She was doing fine until the second semester of 7th grade, about a whole year later. It started all over again. We thought, maybe it was the season. Was she eating something bad? Was mold in the house? What were we doing that she is having migraines every January/February lasting through May/June? She was homebound again with MAV that second semester of 7th grade. We never did get answers, we just knew she couldn’t be far from home too long without getting dizzy enough to throw up. Another depression ensued and we were all lost. Keep in mind, I’m dealing with my own severe migraine (stroke-like and seizure-like). I was in and out of the ER all the time. My husband was stressed out and worried everyday. He was in the military and this all took a toll on his career.

The summer before her 8th grade year, we moved back to our hometown. She was much better by the time summer was over, to only have sporadic episodes of vertigo. She did very well her 8th grade year up until the year before 9th grade approached. The vertigo returned, with severe nausea. I wasn’t so sure this was migraine because the nausea was so bad. We went back to the doctor, who referred us to a gastroenterologist. They found nothing wrong after many tests. As I watched her and what has happening in her life at that time, I realized stress was possibly a trigger for this more intense form of MAV. At the time, she had been accepted into an Early College program and she was scared of the unknown. I just didn’t realize how much. She didn’t know what to expect, that’s tough on a kid. Expectations for children are now at adult levels and I hadn’t prepared her for that.

Before finals in her 9th grade year, Marissa came down with another bout of severe MAV. She was now in danger of repeating 9th grade. She was worried about finals. She missed weeks of school and, thankfully, we were able to work things out before she would be dropped from the program. She was able to take her finals, with MAV, at the school on specified days. She passed with flying colors, despite her migraines and imbalance. Once summer approached, I was able to concentrate on WHY this was happening to her. I knew now, for a fact, that her vertigo appears when Marissa is highly stressed. She was stressing about finals. Stress, as it turns out, is her #1 trigger for MAV.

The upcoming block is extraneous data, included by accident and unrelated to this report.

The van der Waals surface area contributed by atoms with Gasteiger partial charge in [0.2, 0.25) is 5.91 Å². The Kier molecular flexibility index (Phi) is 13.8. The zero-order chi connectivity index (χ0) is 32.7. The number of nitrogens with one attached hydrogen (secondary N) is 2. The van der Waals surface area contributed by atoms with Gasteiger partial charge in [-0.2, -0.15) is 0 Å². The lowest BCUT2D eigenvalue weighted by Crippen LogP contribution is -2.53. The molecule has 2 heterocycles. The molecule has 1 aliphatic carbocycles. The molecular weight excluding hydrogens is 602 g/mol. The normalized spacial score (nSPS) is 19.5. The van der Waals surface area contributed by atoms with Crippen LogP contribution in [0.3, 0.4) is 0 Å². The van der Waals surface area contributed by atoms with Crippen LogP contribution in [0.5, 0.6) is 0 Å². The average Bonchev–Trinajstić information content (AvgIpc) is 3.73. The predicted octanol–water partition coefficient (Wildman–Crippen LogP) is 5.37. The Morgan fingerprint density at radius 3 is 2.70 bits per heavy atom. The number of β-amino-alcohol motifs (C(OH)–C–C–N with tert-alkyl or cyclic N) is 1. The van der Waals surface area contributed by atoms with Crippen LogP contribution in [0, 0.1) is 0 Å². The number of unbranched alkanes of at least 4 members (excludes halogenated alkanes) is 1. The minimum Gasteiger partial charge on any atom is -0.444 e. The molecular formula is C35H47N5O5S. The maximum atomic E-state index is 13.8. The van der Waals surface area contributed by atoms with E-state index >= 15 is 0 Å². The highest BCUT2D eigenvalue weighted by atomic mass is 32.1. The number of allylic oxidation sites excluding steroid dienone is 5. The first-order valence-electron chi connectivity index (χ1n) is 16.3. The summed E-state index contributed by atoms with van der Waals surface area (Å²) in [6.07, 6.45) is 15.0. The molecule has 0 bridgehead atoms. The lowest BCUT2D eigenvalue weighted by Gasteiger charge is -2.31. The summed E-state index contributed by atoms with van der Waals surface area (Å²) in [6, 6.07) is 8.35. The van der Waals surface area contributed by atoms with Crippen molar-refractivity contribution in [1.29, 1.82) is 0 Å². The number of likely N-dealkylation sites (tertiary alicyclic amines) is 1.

She is now going into her 11th grade year. We have set up a 504 to make sure she is not disciplined for missing too much school so long as she maintains passing grades. She is given extra time to finish work and is allowed assisted transportation (a walking buddy) to help her to and from classes should she have vertigo at school. She is also given an elevator pass since using stairs also trigger MAV. She is allowed unlimited time in the nurse’s office to lay down should she come down with a migraine.

The 504 Plan has been the best thing for Marissa. It has allowed her to stay in Early College and her stress level, because of the plan, has diminished considerably. She does not have many episodes of MAV because we have found ways for her to cope with stress. She is becoming my happy, go-lucky little girl again. If you have MAV, she says to try Peppermint Green Tea. She drinks it every morning and it seems to soothe her stomach. It’s her preventative, as her MAV episodes have stayed away since drinking every morning and every evening. She is not on any medications besides what she takes during the migraine, should it happen. She now has hormonal migraine every month again. She stays home and rests in a dark, quiet room with a cold pack and electrolytes to help get her through. Her meds include Advil and prescribed medications that haven’t worked too well lately. It’s time for a follow up.

We are approaching the next year’s with knowledge, hope, and family support. She is so smart, so capable of anything, and most of all strength. She’s one of the strongest people I know, obviously, she’s a Migraine Warrior!

**This story is published with Marissa’s permission

5 Replies to “Doctor: “Your child has abdominal migraine””

  1. We were told my daughter had cyclitic migraines. She’d wake up as a baby every few months throwing up all day and sleep in between then be perfectly fine until the next incident. I was informed she’d have migraines that may worsen as she reached puberty. They are still cyclitic and she sleeps then off wakes up fine. Now she gets auras too. Still on no medicine because it is still not all the time very random. Just one of those things.

  2. It’s difficult, at least for me, to medicate my child with heavy duty medications. As chronic pain warriors, we know exactly what happens with side effects and permanent “left overs” from taking them. It’s a tough choice.

  3. Hi, this is such a great post – I have suffered since a child, and now my middle one does too (Ehlers Danlos related). This last year as he has taken his A levels has been tough with changing meds, time off school and the stress making the migraines worse. So tough as the parent watching! Anyway i have included this fab post on Pain Pals regular feature Monday Magic – Inspiring Blogs for You! Great to follow and connect, Claire x

    1. It is so tough watching!! From one mom to another, keep fighting! Thank you for featuring our post! I know my daughter appreciates anyone willing to share our story.

      1. Send her my love…great to connect with others who get it! xxx